‘This house wants to bring back the grammar schools’ was the motion I proposed in a debate at the Cambridge Union a few days ago. Historian and journalist Simon Heffer was alongside me but the third proposer, Graham Brady, chairman of the Tories’ 1922 Committee, had to pull out at the last minute. Presumably, deciding who should be prime minister took precedence even over an issue that is so important to him. Happily, a late replacement was found in a first-year student from an Indian immigrant background. He introduced the motion with a knowledge and passion that would have much impressed any supporter of grammar schools.
Against the motion was Baroness Shirley Williams, who did so much to promote and justify comprehensive education during her time as Education Secretary (1976-1979). Now in her late 80s, she remains as alert as ever. Mary Bousted, joint general secretary of the National Education Union, was also in opposition to the motion. More significantly, though, this was the Cambridge Union Presidential Debate with the Union’s charismatic and super-popular outgoing president, Charles Connor, both determining the motion and choosing to oppose it. Backed by a phalanx of fervent supporters there was never any doubt that grammar schools would get the thumbs-down.
Calling for grammar schools to be brought back is, in educational circles, akin to calling for the return of the Black Death. Encouragingly, though, a high percentage of ‘don’t know’ abstentions meant that the final vote did not provide the anti-grammar schools side with an overall majority. Perhaps some of those present did take note of Simon Heffer’s suggestion that at Cambridge, the most selective of educational institutions, opposition to ‘selection’ was a touch hypocritical.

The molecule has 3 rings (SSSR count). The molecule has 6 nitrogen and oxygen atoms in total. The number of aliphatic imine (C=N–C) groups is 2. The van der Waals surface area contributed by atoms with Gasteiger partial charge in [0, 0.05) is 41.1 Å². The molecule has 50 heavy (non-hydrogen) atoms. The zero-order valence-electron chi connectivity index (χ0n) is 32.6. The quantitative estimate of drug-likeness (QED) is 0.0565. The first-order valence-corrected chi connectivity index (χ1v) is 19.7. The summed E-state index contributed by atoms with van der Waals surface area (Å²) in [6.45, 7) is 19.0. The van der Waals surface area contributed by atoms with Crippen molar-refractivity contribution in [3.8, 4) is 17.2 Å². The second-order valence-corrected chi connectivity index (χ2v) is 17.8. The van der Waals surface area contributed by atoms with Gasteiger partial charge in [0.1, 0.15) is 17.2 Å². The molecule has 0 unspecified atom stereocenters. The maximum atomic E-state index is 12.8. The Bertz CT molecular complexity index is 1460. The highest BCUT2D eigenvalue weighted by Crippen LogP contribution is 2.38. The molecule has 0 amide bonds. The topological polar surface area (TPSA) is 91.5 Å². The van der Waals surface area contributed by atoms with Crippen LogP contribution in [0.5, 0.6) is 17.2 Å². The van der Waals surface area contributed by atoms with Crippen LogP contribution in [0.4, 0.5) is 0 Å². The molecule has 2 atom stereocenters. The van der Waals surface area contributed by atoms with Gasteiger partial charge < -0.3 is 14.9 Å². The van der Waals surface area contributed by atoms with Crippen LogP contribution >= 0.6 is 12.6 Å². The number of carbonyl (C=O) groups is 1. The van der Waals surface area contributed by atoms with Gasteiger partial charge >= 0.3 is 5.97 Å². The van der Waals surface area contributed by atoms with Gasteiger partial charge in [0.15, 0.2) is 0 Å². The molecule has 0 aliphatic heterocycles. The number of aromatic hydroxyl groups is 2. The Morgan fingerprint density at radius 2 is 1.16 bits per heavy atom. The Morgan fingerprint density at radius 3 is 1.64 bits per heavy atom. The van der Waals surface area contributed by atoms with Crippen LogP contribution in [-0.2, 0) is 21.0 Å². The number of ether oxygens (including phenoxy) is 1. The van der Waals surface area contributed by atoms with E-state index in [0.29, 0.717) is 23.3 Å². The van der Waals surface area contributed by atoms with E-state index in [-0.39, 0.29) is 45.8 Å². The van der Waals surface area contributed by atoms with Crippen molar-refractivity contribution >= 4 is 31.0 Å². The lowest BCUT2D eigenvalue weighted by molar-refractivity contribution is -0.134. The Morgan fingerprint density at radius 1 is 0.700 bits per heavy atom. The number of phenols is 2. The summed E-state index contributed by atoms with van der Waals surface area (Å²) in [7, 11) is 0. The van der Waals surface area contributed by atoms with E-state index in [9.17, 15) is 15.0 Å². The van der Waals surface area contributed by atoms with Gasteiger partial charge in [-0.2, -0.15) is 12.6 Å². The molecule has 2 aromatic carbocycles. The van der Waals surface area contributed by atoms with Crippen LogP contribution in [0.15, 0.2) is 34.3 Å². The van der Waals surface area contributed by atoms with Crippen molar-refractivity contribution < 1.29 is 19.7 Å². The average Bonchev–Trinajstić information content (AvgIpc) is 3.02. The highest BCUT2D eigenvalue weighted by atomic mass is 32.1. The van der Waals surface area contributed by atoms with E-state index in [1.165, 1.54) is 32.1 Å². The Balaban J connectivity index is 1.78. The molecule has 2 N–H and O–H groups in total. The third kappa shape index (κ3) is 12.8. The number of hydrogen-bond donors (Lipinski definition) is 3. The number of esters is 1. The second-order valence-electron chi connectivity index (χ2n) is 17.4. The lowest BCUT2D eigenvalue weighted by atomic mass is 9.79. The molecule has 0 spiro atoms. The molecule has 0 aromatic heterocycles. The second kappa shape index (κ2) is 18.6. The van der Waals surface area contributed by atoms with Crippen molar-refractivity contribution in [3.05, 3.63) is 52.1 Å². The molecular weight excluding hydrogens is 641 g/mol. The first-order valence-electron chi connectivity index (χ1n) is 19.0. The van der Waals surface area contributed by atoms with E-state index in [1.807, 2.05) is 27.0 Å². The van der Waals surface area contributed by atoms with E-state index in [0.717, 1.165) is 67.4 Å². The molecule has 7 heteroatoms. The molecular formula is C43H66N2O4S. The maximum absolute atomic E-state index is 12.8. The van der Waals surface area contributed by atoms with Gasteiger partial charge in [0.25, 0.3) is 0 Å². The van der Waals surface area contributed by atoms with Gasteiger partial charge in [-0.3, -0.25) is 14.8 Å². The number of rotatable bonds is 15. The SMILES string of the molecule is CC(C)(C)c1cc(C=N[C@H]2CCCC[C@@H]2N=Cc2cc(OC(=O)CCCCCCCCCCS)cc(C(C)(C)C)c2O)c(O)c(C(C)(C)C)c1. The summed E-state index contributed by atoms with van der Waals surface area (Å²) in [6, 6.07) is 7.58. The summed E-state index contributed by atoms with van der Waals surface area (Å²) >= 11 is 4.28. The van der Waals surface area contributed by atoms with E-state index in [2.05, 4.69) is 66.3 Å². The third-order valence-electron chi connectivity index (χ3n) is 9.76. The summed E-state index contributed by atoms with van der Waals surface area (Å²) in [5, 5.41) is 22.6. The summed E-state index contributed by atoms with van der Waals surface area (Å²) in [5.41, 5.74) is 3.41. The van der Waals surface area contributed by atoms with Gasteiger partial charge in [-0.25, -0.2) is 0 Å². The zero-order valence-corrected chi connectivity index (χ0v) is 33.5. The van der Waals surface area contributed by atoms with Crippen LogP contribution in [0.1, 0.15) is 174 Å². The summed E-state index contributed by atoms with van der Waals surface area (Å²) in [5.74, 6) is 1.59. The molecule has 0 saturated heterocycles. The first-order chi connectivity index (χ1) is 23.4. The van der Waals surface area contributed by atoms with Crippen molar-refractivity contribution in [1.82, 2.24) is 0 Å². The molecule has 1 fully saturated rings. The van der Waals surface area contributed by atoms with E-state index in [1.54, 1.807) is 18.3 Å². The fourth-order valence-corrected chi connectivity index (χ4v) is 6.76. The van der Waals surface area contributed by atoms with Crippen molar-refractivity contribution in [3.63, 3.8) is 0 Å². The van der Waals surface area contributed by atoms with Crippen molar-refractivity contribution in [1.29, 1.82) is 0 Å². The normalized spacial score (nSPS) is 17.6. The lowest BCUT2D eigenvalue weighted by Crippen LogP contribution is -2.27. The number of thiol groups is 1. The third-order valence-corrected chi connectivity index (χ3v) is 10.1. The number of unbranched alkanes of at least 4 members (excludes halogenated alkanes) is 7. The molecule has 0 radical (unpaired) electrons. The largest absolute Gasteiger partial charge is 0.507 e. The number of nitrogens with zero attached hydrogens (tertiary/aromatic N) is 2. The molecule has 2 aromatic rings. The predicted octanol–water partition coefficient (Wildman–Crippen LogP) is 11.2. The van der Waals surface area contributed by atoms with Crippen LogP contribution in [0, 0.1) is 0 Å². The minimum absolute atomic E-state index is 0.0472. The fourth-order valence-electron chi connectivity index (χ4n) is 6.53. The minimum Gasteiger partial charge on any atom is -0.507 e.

Sadly, the prime minister’s precarious political position has ensured that grammars are no longer on the Conservative Party agenda. They should not stay off it for too long. Contrary to what comprehensive school zealots would have us believe, the demise of grammar schools has brought less, not more, fairness to our society. ‘Britain has the lowest social mobility rate in the developed world,’ David Cameron informed his party conference in 2015. He could have added that this is the crowning achievement of Britain’s version of ‘comprehensive’ schooling.
Those opposing the motion at the Cambridge Union were unwilling to recognise that all that comprehensive schools have brought us is entrenched social apartheid based on school catchment area and house price. This was pointed out by the Left-leaning Sutton Trust as long ago as 2010. Recognising the inadequacy of the ‘free school meals’ label to identify ‘disadvantaged’, the Trust formulated a far more accurate measure based on those families supported by ‘income benefit’.
Their results showed that in better-off areas only 4 per cent of comprehensive school pupils were disadvantaged as opposed to 70 per cent in deprived areas. Remarkably, amongst the hundred most socially selective state secondary schools, ninety-one were comprehensives, only eight were grammars and one was a secondary modern. Equally telling was the finding that the most socially selective comprehensives take around 9 per cent of children whose parents are on income support as against 13 per cent for grammars.